Saturday, November 14, 2015

Understanding "Disaster Reactions"

When news of a disaster hits, it can cause suffering not only to those at ground zero, but others who witness the aftermath.

Watching a traumatic event unfold on television, radio, the internet or social media sets into motion a variety of psychological reactions, called Disaster Reactions. These psychological reactions have physical, cognitive, emotional and behavioral presentations

The list below shows you some of the many kinds of experiences children, teens and adults can have. 

Psychological Reactions

• Anger
• Anxiety
• Apathy, diminished interest in usual activities
• Appetite change
• Avoidance
• Blame
• Confusion
• Criticalness
• Decreased sexual interest
• Denial
• Depression
• Difficulty concentrating
• Difficulty making decisions
• Difficulty using logic
• Difficulty naming objects
• Difficulty focusing
• Disorientation
• Distortions in time perspective
• Exaggerated startle reaction
• Excessive worry about safety of others
• Emotional numbing
• Fatigue
• Faintness or dizziness
• Fearfulness
• Feelings of being unappreciated
• Feelings of inadequacy
• Feelings of loss
• Feelings of gratefulness for being alive
• Feelings of isolation or abandonment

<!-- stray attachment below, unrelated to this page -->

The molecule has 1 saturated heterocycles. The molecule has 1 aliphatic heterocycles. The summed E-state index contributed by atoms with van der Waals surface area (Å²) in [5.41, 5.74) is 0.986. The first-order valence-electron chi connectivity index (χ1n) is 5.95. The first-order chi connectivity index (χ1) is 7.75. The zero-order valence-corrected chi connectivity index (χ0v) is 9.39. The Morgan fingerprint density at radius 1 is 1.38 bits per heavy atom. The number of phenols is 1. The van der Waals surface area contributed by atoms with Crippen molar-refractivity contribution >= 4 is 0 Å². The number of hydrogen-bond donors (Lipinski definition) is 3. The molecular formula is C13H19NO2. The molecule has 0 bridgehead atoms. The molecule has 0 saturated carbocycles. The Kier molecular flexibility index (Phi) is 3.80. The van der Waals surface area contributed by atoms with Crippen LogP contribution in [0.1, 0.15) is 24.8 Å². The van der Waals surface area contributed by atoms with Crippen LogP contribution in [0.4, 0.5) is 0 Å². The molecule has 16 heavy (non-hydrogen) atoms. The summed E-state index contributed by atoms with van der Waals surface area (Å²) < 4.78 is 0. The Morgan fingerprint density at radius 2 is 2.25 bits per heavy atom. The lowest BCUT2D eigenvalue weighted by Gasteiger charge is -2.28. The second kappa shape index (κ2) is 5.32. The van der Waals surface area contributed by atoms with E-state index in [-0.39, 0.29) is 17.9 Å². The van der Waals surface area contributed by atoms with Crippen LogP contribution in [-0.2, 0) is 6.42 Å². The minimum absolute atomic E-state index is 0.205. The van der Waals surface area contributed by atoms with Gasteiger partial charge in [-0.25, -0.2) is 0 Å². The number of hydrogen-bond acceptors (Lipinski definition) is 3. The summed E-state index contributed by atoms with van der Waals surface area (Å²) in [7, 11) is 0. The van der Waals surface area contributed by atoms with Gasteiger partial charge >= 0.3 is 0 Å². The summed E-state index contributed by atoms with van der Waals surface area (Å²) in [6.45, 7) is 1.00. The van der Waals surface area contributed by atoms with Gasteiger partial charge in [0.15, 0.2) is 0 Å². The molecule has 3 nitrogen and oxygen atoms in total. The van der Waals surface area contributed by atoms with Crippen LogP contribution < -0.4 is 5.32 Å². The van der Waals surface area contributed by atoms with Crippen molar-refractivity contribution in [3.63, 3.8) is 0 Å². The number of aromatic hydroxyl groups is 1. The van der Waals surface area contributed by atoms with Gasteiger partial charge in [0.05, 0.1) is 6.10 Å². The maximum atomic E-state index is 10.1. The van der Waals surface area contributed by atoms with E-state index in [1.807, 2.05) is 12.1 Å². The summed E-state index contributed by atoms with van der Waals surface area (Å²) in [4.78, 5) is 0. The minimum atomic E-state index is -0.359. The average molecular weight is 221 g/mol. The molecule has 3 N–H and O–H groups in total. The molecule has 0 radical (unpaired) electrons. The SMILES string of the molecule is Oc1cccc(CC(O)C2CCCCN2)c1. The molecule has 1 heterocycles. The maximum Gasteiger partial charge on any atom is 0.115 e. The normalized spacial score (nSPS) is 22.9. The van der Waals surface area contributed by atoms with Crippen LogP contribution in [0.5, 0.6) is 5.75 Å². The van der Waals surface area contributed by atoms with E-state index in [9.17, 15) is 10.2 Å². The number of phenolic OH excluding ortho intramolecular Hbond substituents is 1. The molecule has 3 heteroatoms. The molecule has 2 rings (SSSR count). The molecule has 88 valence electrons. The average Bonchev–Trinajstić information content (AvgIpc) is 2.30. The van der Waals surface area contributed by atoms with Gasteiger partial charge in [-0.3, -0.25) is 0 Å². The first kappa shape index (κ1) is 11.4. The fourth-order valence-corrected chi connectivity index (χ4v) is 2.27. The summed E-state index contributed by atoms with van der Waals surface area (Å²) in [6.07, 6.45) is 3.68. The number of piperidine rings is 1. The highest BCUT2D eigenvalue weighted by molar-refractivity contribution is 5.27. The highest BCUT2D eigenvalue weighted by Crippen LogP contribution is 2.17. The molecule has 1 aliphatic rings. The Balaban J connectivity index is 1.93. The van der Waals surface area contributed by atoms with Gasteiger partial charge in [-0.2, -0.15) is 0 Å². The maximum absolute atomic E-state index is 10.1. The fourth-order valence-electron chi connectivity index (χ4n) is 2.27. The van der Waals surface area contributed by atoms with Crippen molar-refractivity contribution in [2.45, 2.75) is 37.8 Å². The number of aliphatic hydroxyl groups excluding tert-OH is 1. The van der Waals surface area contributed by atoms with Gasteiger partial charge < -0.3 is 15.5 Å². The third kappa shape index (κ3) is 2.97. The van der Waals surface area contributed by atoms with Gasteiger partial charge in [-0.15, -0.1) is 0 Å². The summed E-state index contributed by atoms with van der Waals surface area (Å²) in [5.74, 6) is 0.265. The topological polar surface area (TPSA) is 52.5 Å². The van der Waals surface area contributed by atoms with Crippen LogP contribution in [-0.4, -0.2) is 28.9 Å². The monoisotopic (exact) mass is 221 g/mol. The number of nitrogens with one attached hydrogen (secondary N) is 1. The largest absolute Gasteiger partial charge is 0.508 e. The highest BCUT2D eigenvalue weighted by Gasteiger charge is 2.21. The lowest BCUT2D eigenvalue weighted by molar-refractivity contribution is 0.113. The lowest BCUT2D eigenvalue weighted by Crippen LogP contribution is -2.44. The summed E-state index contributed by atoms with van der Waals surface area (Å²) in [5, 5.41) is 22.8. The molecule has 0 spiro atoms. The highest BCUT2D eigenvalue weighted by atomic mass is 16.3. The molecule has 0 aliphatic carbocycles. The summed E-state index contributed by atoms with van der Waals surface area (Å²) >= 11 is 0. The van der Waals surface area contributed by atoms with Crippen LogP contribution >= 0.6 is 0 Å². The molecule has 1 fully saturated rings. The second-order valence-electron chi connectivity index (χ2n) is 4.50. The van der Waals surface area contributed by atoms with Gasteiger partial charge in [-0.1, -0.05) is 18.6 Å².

• Feeling high, heroic, invulnerable
• Feeling a “lump in the throat”
• Feeling uncoordinated
• Forgetfulness
• Frustration
• Grief
• Guilt
• Headaches
• Helplessness
• Hyperactivity or an inability to rest
• Increased heartbeat, respiration, blood pressure
• Increased alcohol use or substance abuse
• Intense concern for family members
• Inability to express self verbally or in writing
• Irritability
• Letdown
• Loss of appetite
• Loss of objectivity
• Lower back pain
• Memory problems
• Muffled hearing
• Nausea, upset stomach, diarrhea
• Nightmares
• Numbness
• Pains in chest
• Periods of crying
• Persistent interest in the event
• Persistent or obsessive thoughts
• Sense of being in a bad dream
• Sense of unreality or being in a movie
• Shock
• Sleep disturbance
• Slowness of thinking, difficulty comprehending
• Social withdrawal, limited contacts with others
• Soreness in muscles